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I wonder if your own website would ban you, once you've run out of forums? Here's some reading that predates that other guy:

Dobbs Training Libraries

Personally, I'd put the collar away for now. Your dogs too young. You can accomplish more then you think without it.
Thank you for the information. I did a small overview and it looks like a GREAT resource so I've bookmarked it and will start reading through. And yea, I'm not rushing into anything. She's doing great, but want to become more educated about it. I definitely teeter back and forth on the topic.
 

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It's all fine and well to knock the man who is not here to defend himself, but considering the amount of work and time he donated to help people I haven't got much bad to say about him. I was a member of his site for a long time, and he was nothing but helpful and responsive. He exchanged dozens of emails with me and we chatted by phone several times while he was attempting to help with Shadow. His method worked beautifully until I screwed it up.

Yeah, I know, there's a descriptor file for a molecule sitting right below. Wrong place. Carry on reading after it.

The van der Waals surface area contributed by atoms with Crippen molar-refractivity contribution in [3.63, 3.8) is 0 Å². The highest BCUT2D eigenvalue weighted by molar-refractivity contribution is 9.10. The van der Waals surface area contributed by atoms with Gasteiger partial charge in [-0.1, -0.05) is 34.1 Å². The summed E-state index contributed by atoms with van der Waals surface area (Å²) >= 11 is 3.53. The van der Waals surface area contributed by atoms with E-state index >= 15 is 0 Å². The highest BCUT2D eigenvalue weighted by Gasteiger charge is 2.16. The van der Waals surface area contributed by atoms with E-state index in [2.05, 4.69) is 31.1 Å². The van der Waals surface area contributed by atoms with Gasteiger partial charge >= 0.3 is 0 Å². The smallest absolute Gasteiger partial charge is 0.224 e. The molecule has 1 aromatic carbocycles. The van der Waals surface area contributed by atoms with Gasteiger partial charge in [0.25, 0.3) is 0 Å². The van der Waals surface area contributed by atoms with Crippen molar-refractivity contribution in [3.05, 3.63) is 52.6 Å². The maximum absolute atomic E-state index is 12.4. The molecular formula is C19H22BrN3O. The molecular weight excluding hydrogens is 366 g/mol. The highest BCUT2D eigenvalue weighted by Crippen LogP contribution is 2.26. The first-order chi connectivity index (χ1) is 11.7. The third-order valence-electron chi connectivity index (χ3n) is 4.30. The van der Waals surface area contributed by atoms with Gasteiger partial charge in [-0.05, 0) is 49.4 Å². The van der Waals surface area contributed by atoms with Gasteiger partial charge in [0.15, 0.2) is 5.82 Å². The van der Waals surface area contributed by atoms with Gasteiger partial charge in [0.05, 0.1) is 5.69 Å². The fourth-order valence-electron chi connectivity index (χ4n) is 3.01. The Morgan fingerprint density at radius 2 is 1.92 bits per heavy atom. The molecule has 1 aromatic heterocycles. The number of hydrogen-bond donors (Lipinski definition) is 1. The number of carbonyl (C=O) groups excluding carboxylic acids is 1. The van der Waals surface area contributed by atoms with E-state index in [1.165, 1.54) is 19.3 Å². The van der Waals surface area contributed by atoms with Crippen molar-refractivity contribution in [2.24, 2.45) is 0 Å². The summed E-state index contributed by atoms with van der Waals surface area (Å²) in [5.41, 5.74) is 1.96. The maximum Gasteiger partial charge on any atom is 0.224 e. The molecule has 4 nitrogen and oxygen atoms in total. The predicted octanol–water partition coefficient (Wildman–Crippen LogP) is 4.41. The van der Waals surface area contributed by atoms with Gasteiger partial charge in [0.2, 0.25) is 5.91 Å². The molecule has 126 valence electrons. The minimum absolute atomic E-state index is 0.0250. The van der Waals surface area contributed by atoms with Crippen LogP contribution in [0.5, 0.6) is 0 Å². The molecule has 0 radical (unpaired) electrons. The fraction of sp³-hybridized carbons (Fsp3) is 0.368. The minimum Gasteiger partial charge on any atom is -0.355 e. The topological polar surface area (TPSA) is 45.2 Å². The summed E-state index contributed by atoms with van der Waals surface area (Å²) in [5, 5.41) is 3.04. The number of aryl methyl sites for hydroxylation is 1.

I didn't see anyone else offering to help.
 

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Agree with Steve.
I used (still do for some things) an e collar with my pup at a young age at too high of levels per a professional trainer and it wasn't fair. She was too young to fully understand what I was asking and even if she understood my expectations weren't realistic for a puppy under 1.5. Sending an 8 mo old high drive pup to run with a Mal and expecting her to break for recall was unrealistic. Thank god I have a strong dog and didn't wreck her. I won't give the next one as much freedom and my expectations will be lower until the pup matures to 1.5-2 yo.

I've met Lou Castle, nice guy, talks a lot, I like the way my dog works better. I find his use of an e collar to be fair. He advocates initial learning in conjunction with a leash and low stim.
 

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You might also be interested in researching Larry Krohn. I believe his business is called Pak Masters.